- "Right now people think central banks around the world can do whatever they want. They can't," J.P. Morgan Chase CEO Jamie Dimon said. Inflation "would be a big negative surprise."
- Dimon added that historically low interest rates around the world have kept markets calm amid rising levels of debt, including negative rates in Europe.
At the World Economic Forum in Davos, Switzerland, CNBC's Andrew Ross Sorkin asked Dimon if he sees any frothy areas in the market.
"Only in sovereign debt," the bank chief responded.
The U.S. government released eye-popping deficit numbers as recently as last week that showed the federal budget deficit is on course to cross $1 trillion in fiscal 2020.
The government ran a deficit of $357 billion in the fiscal quarter ending in December and is on track to reach $1 trillion this fiscal year for the first time since 2012.
The total U.S. public debt outstanding stands above $23 trillion, with debt held by the public north of $17 trillion.
But Dimon added that historically low interest rates around the world have kept markets not only calm amid rising levels of debt, but that negative interest rates as seen in Europe are further proof that investors could be overpricing government debt.
"Right now people think central banks around the world can do whatever they want. They can't," he continued. "They're intelligent, looking at all the facts trying to figure out what to do. But [inflation] would be the big negative surprise."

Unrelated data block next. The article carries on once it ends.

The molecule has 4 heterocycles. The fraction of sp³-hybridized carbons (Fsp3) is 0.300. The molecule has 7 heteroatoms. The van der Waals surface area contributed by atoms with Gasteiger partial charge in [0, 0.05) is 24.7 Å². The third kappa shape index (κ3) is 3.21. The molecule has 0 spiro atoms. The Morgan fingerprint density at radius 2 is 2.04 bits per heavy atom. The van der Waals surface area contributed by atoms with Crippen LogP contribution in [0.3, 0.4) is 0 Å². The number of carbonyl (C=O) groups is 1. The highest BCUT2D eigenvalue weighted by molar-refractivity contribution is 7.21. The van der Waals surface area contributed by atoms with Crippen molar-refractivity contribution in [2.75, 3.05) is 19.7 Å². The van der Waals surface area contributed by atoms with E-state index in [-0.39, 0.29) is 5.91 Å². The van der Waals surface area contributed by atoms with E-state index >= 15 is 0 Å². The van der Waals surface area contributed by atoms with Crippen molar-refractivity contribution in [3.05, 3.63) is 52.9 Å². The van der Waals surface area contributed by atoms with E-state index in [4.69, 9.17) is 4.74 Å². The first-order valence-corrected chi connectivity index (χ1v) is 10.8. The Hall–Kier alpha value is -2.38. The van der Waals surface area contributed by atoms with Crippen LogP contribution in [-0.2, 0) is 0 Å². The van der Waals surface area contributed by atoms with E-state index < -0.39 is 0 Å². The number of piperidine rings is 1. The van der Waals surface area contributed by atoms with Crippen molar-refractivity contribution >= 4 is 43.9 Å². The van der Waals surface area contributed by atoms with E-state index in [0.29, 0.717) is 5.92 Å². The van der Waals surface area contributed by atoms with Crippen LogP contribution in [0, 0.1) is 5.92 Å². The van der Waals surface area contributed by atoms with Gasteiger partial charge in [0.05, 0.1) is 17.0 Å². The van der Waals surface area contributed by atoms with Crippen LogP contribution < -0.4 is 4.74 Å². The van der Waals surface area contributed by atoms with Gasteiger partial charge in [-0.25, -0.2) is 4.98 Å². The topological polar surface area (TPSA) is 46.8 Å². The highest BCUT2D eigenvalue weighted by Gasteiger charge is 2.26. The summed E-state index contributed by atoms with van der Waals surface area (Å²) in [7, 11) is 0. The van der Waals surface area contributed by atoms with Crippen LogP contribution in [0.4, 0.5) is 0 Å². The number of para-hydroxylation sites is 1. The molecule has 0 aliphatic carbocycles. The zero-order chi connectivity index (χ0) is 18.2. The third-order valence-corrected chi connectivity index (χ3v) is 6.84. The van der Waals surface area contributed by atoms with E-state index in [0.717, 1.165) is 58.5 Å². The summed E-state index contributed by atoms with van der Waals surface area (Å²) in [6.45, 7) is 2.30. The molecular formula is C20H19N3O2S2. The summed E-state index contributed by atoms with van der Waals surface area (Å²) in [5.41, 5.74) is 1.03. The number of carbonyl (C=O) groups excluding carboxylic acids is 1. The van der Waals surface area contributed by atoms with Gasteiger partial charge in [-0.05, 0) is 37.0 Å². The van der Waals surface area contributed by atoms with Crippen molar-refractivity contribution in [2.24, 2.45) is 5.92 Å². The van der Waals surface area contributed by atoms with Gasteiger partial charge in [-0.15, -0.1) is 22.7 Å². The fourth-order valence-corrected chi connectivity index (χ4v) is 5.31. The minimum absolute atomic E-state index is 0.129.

If inflation unexpectedly shot higher, it could force central banks to hike interest rates to help cool down the economy. But that would also make government borrowing significantly more expensive. Bond prices rise as yields fall.
"I think it's very hard for central banks to forever make up for bad policy elsewhere. And that puts them in a trap," Dimon said. "Do you know anyone who's actually bought a negative interest rate bond?"
"I would never buy a negative rate bond. Not unless I was forced," he added. "In history, whenever you see something like that, it doesn't necessarily end well."
Dimon has led New York-based firm since 2005, navigating it through the financial crisis and managing it into the biggest U.S. bank by assets.